“Pennsylvania: Pursue Your Happiness.” It’s the state’s new slogan, living proof that even while the state government is gridlocked on all the important issues, Harrisburg can still do things that are superficial at best and pointless at worst.
“Embark upon your own personal happiness adventure,” says the state’s official tourism website, VisitPA.com, as if it were that girl you know from college who skipped class every day for yoga. “Whoever you are, no matter what you love to do, know that happiness is Pennsylvania’s keystone. It always has been.”
Aside from the nod to the opening stanza of the Declaration of Independence, it’s just a pithy platitude that says nothing unique about Pennsylvania, and that’s only one of the reasons why the new slogan misses the mark.
Don’t be fooled, there’s nothing really wonderful about the old state slogan, either. “State of Independence,” is what it was, for those of you who don’t know. Sure, it’s an obvious reference to the founding of the country, to the Declaration of Independence, signed in Philadelphia’s Independence Hall. But these days, that spirit of independence is sorely lacking. Try to turn your car into an Uber so you can give a tourist a ride to Independence Hall and you’ll see what I mean.
There’s a chance you might be stopped by undercover agents of the Philadelphia Parking Authority, which has been running sting operations as a way to stop people from using Uber in Philadelphia. Ride-sharing competes with the city’s taxis, you see, and the PPA has a tight relationship with taxi companies, so you’re not allowed to make a little extra cash with your car because it might cause the six-figure value of a taxi medallion to drop a little. Independence, indeed.
The old slogan was selected by Gov. Ed Rendell in 2004 after a statewide contest was held, with more than 20,000 residents submitting ideas. Before that, there was the vaguely creepy “You’ve Got A Friend In Pennsylvania” slogan.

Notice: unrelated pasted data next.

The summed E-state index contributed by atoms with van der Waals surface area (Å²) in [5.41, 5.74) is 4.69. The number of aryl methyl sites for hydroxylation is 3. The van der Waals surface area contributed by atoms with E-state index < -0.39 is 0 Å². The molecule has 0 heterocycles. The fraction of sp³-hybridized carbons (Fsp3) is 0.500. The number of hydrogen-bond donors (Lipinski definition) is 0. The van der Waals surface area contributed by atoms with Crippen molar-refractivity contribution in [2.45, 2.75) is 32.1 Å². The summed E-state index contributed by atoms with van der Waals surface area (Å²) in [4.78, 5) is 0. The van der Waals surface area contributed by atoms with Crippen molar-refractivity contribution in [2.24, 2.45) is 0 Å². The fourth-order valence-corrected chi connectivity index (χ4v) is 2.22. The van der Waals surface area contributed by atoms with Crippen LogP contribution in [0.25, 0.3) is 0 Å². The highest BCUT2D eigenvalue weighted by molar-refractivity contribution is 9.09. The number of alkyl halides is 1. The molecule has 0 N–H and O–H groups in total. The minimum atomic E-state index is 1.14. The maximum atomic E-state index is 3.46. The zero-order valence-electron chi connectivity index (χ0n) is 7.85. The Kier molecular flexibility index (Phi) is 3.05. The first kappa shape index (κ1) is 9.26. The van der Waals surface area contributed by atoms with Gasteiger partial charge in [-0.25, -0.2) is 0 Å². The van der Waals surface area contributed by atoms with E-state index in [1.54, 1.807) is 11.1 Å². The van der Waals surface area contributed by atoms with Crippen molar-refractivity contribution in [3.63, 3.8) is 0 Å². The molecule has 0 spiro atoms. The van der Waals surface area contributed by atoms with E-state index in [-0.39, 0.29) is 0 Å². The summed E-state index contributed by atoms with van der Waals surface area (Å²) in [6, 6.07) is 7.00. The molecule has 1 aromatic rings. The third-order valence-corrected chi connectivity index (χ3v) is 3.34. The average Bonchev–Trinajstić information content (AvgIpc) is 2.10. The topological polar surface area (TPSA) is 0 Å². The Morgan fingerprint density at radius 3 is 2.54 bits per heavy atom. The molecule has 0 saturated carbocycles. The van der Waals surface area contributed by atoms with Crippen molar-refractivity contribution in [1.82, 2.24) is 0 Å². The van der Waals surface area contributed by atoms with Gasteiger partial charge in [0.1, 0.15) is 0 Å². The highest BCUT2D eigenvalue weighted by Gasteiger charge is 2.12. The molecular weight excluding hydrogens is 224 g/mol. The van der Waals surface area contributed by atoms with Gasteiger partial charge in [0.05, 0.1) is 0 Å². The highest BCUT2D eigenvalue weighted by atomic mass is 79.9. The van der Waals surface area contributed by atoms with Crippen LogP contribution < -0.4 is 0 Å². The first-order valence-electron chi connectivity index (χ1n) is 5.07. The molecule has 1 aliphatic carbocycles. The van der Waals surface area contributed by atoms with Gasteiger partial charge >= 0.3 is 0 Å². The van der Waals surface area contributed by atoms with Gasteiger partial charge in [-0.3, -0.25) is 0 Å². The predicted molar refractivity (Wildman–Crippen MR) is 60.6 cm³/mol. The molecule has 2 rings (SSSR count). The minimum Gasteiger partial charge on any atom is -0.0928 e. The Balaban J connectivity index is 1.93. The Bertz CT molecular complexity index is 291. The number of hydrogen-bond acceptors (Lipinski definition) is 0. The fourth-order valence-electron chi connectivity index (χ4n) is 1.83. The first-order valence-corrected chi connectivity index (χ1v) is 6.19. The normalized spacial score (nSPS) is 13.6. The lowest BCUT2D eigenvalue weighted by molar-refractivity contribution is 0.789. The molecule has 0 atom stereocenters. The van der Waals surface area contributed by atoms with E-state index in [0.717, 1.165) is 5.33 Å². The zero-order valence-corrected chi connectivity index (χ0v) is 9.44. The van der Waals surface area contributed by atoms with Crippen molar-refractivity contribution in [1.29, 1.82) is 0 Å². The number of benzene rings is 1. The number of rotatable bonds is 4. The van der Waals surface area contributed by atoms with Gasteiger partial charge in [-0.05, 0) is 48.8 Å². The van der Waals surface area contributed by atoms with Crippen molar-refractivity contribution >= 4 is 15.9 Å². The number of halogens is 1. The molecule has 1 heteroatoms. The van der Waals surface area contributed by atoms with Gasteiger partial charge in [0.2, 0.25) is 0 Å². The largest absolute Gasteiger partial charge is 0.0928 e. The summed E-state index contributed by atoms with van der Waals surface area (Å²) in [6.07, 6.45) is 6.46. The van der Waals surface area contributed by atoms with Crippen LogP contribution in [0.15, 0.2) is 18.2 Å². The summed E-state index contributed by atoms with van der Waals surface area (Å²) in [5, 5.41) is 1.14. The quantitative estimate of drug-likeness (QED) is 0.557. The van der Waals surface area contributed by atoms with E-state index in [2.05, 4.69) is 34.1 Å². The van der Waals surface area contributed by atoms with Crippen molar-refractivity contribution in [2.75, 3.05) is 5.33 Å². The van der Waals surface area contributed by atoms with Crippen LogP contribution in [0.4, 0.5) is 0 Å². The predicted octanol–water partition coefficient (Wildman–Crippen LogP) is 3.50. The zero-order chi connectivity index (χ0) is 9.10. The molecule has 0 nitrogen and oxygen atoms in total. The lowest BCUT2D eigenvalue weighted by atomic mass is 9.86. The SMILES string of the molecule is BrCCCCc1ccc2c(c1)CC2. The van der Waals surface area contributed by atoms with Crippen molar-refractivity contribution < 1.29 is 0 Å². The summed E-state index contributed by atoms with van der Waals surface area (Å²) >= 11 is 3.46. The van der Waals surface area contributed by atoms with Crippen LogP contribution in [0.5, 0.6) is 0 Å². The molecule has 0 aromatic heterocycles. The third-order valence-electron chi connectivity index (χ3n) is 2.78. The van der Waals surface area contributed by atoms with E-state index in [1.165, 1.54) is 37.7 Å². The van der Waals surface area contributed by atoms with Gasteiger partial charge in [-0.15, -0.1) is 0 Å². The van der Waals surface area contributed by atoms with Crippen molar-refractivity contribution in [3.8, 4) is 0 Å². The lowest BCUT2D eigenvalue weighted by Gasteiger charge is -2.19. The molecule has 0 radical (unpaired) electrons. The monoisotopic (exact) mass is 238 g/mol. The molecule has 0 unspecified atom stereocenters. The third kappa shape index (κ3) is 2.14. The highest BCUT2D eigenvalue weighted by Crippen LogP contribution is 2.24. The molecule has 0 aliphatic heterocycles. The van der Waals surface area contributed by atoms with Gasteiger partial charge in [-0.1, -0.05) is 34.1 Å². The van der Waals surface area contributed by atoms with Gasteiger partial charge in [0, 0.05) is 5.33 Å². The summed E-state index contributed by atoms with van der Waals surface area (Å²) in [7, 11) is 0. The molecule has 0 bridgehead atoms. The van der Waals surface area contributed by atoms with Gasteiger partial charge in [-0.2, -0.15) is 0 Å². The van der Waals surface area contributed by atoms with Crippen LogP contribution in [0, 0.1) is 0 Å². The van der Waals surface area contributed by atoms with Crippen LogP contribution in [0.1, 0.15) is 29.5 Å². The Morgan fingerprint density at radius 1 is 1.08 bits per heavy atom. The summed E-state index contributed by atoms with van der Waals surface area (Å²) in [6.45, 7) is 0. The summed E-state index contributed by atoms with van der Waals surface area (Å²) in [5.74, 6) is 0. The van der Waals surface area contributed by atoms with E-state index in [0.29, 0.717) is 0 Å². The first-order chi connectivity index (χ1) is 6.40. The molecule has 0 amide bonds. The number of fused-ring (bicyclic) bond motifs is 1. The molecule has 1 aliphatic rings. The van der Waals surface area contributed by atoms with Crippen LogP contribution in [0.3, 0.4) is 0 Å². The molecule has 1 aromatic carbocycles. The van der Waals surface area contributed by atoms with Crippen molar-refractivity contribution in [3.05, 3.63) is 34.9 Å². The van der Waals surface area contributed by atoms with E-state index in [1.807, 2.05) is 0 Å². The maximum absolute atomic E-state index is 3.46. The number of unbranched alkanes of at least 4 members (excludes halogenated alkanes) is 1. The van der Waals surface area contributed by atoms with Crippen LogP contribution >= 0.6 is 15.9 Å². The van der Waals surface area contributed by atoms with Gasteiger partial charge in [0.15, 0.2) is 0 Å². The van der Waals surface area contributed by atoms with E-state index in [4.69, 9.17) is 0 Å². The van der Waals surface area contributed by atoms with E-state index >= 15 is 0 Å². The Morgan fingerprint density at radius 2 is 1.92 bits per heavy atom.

Wolf’s change, though, springs forth from the heads of consultants hired by the state’s official tourism bureau. The state paid those consultants $250,000 to come up with the new slogan. It will cost taxpayers another $500,000 to replace the old slogan with the new one on state welcome signs, pamphlets and other pro-tourism paraphernalia.
In the grand scheme of a $30 billion state budget, three-quarters of a million dollars isn’t a whole lot of money. Still, it’s worth wondering if it might not have been better spent filling in a few of Pennsylvania’s notorious potholes. Or, since schools are in such bad financial shape across the entire state, it could have been used to pay the salaries of a dozen public school teachers.
But the biggest problem with the new slogan is that it’s facing the wrong direction. People aren’t coming into Pennsylvania to pursue their happiness. Increasingly, they are leaving. Pennsylvania experienced a net loss of 41,000 people—equal to the entire population of a midsized city like Wilkes-Barre—last year. It was the fourth consecutive year the state saw a net loss of population.
Despite the drain, statistics show that Pennsylvania continues to gain population from other northeastern states where taxes and regulations are higher. New Yorkers and New Jerseyites are pursuing their happiness (and lower taxes) into the Commonwealth, but Pennsylvanians are, for the same reasons, leaving at a faster rate for Florida, Texas and other lower-tax states.
It’s not hard to figure out why. The infrastructure needs rebuilding, the schools are a mess and the people who are supposed to be dealing with those issues can’t put aside partisan politics long enough to even pass a budget (or sign one that has been passed, in Wolf’s case). The state’s high level of debt, school funding crisis and tsunami of pension obligations mean that, sooner or later, anyone still left in Pennsylvania is going to be hit with tax increases of one form or another. It’s no wonder many people are heading for the door.
Maybe the governor’s office should instruct the tourism bureau to print the new slogan in reverse lettering—like the word “ambulance” on the front of an ambulance—so it can be read in the rear-view mirrors of the cars driving out of Pennsylvania in pursuit of more happiness elsewhere.
Published (and copyrighted) in Philly Biz, Volume 1, Issue 4 (March, 2016).
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